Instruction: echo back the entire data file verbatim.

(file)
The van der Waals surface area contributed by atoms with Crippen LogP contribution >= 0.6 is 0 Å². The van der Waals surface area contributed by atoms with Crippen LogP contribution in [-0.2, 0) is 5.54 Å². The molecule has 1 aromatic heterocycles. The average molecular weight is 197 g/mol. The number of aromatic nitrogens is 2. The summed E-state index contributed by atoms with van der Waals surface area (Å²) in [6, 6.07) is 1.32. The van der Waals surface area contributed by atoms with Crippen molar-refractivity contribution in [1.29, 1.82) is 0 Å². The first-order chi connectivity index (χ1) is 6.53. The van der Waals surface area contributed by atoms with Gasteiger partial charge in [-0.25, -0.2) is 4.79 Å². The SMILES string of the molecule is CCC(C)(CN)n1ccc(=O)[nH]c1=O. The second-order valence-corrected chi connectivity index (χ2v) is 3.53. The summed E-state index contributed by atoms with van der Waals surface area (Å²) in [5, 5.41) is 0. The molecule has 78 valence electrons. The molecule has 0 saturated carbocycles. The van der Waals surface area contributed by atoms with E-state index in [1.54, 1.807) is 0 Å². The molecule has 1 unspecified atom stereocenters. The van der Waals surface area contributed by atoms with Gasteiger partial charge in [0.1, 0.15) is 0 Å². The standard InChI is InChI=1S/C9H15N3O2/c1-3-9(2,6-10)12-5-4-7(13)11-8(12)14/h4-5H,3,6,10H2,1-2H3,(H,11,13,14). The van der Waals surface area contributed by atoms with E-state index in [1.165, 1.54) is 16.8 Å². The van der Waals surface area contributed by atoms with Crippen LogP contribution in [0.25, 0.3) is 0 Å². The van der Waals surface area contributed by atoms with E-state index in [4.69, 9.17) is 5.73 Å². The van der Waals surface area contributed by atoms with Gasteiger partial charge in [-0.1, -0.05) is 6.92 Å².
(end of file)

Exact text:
The van der Waals surface area contributed by atoms with Crippen LogP contribution >= 0.6 is 0 Å². The van der Waals surface area contributed by atoms with Crippen LogP contribution in [-0.2, 0) is 5.54 Å². The molecule has 1 aromatic heterocycles. The average molecular weight is 197 g/mol. The number of aromatic nitrogens is 2. The summed E-state index contributed by atoms with van der Waals surface area (Å²) in [6, 6.07) is 1.32. The van der Waals surface area contributed by atoms with Crippen molar-refractivity contribution in [1.29, 1.82) is 0 Å². The first-order chi connectivity index (χ1) is 6.53. The van der Waals surface area contributed by atoms with Gasteiger partial charge in [-0.25, -0.2) is 4.79 Å². The SMILES string of the molecule is CCC(C)(CN)n1ccc(=O)[nH]c1=O. The second-order valence-corrected chi connectivity index (χ2v) is 3.53. The summed E-state index contributed by atoms with van der Waals surface area (Å²) in [5, 5.41) is 0. The molecule has 78 valence electrons. The molecule has 0 saturated carbocycles. The van der Waals surface area contributed by atoms with E-state index in [1.54, 1.807) is 0 Å². The molecule has 1 unspecified atom stereocenters. The van der Waals surface area contributed by atoms with Gasteiger partial charge in [0.1, 0.15) is 0 Å². The standard InChI is InChI=1S/C9H15N3O2/c1-3-9(2,6-10)12-5-4-7(13)11-8(12)14/h4-5H,3,6,10H2,1-2H3,(H,11,13,14). The van der Waals surface area contributed by atoms with E-state index in [1.165, 1.54) is 16.8 Å². The van der Waals surface area contributed by atoms with Crippen LogP contribution in [0.25, 0.3) is 0 Å². The van der Waals surface area contributed by atoms with E-state index in [4.69, 9.17) is 5.73 Å². The van der Waals surface area contributed by atoms with Gasteiger partial charge in [-0.1, -0.05) is 6.92 Å².